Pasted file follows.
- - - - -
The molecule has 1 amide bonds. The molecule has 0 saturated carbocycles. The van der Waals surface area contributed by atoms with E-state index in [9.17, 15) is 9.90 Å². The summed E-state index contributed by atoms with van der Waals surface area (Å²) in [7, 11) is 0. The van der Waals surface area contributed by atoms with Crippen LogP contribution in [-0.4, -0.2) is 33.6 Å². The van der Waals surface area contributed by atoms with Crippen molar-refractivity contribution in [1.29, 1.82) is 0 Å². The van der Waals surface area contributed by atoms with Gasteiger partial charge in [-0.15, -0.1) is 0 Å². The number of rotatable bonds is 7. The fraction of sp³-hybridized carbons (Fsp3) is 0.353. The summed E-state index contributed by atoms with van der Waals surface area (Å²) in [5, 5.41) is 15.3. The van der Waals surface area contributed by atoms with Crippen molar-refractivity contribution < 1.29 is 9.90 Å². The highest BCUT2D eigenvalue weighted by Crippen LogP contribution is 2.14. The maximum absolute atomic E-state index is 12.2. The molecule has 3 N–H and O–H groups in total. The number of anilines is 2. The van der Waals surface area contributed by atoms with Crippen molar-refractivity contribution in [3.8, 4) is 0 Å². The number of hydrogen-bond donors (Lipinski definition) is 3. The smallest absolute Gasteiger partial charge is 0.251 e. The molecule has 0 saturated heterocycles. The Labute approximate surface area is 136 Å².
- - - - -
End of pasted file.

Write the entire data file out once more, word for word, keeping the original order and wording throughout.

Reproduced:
The molecule has 1 amide bonds. The molecule has 0 saturated carbocycles. The van der Waals surface area contributed by atoms with E-state index in [9.17, 15) is 9.90 Å². The summed E-state index contributed by atoms with van der Waals surface area (Å²) in [7, 11) is 0. The van der Waals surface area contributed by atoms with Crippen LogP contribution in [-0.4, -0.2) is 33.6 Å². The van der Waals surface area contributed by atoms with Crippen molar-refractivity contribution in [1.29, 1.82) is 0 Å². The van der Waals surface area contributed by atoms with Gasteiger partial charge in [-0.15, -0.1) is 0 Å². The number of rotatable bonds is 7. The fraction of sp³-hybridized carbons (Fsp3) is 0.353. The summed E-state index contributed by atoms with van der Waals surface area (Å²) in [5, 5.41) is 15.3. The van der Waals surface area contributed by atoms with Crippen molar-refractivity contribution < 1.29 is 9.90 Å². The highest BCUT2D eigenvalue weighted by Crippen LogP contribution is 2.14. The maximum absolute atomic E-state index is 12.2. The molecule has 3 N–H and O–H groups in total. The number of anilines is 2. The van der Waals surface area contributed by atoms with Crippen molar-refractivity contribution in [3.8, 4) is 0 Å². The number of hydrogen-bond donors (Lipinski definition) is 3. The smallest absolute Gasteiger partial charge is 0.251 e. The molecule has 0 saturated heterocycles. The Labute approximate surface area is 136 Å².